Imagine the American countryside laden with millions of useless automobiles. A society in a state of shock and void of growth, the result of a civilization that had its foundation crumble as they ran out of their precious resources.

Caltech physicist David Goodstein, author of “Out of Gas: The End of the Age of Oil,” forecasted such a horrific scene to happen in the near future in a discussion at the Baker Forum Sunday in the Spanos Theatre after he received The Wiley Lifetime Achievement Award for his contributions to science and education.

Drastic in nature, Goldstein explained that at the current rate of consumption with the known amounts of fossil fuels in reserve, that the earth will be depleted of fossil fuels in roughly 40 to 50 years.

“Civilization as we know it will come to an end in this century when the fuel runs out,” Goodstein said.

Despite a population that pails in comparison to other countries, America’s consumption and reliance on fossil fuels for its well-being and growth remains dangerously high, a trend that has remained since the first oil well was resurrected over 100 years ago, Goodstein said.

“Though we make up five percent of the world’s population, we consume one-quarter of world’s fossil fuels,” Goodstein said.

Goodstein explained that since the 70s the world has been consuming more fossil fuel than it has been finding and that an oil crisis will occur when reserves start to deplete as demand remains constant and even increases.

“Who knows when the oil crises will occur, maybe five, 10 or 20 years, but when it does it will be very much like in the 70s when there were mile-long lines at gas stations,” Goodstein said.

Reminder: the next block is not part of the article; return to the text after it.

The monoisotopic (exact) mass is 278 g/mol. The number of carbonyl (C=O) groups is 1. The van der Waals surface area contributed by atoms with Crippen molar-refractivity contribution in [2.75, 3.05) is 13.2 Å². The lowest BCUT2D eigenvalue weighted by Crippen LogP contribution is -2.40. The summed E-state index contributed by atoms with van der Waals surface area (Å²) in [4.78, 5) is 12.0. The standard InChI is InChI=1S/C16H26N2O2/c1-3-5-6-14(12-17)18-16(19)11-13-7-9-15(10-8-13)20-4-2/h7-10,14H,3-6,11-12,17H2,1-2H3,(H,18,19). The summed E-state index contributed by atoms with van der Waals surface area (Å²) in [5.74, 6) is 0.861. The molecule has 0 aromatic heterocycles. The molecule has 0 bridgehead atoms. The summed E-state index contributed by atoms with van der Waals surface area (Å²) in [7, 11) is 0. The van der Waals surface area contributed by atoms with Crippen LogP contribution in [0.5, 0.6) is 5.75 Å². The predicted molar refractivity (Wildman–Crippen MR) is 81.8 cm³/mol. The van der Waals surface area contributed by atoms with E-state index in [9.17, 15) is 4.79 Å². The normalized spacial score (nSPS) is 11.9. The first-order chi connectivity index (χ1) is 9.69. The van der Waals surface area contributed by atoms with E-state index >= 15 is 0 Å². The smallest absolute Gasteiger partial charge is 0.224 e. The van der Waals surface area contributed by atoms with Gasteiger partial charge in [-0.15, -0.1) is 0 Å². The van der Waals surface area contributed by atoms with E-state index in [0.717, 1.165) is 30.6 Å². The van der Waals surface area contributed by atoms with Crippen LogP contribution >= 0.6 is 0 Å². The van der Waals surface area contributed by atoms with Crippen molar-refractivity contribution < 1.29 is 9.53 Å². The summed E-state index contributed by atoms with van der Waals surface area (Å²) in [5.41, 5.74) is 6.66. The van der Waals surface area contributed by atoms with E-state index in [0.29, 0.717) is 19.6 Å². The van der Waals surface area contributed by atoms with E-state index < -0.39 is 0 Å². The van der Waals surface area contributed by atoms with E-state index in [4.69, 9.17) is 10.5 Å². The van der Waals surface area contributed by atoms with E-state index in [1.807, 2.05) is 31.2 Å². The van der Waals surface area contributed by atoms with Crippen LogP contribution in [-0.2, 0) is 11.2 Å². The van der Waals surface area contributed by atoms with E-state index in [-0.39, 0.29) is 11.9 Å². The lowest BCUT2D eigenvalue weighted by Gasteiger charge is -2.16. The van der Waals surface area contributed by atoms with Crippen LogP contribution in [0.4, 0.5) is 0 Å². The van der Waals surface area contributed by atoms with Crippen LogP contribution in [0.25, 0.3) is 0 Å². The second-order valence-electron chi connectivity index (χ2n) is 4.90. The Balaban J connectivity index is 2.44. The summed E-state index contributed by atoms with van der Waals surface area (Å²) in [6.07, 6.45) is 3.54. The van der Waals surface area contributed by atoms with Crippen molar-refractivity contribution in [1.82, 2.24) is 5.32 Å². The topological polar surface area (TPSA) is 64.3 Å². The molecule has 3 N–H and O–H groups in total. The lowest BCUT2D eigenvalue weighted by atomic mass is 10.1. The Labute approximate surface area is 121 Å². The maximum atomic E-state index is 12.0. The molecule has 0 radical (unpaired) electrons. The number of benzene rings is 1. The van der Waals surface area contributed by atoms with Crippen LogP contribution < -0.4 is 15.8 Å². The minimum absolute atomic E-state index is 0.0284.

Goldstein elaborated on alternative fuels like Nuclear Fission and Fusion, wind, solar, biomass and hydrogen and said that currently none are a viable source. He added that despite Gov. Arnold Schwarzenegger and President Bush mentioning hydrogen as an alternative, that with current technology it takes six gallons of gas to make only one gallon of hydrogen.

When asked if he thought a resolution to the nation’s status of diminishing reserves and increased reliance was on the horizon, Goodstein remain doubtful.

“I think that unless a president or leader challenges people to rebuild society into a non-fossil fuel based society in a similar way that Kennedy pushed for space travel by challenging society to be in space in 10 years, then I don’t see a change happening soon,” Goodstein said.

Drawing a crowd larger than capacity, attendees were ushered into another auditorium where they watched the speech on large screens.

Though well versed and knowledgeable about the subject, some attendees left with questions.

“I thought it was really scientific and that it raised flags regarding our situation, but I thought he would have addressed the solution more,” business junior Jessica Gibbons said.

Despite some attendees wanting more of a solution to the problem, the speech raised awareness regarding the severity of the consequences in depleting the earth of fossil fuels by presenting the information in a straightforward manner.

“I thought he (Goldstein) was really knowledgeable about the topic, but the predictions were extreme – extreme enough that I hope it isn’t true,” business sophomore Sarah Vernizzi said.

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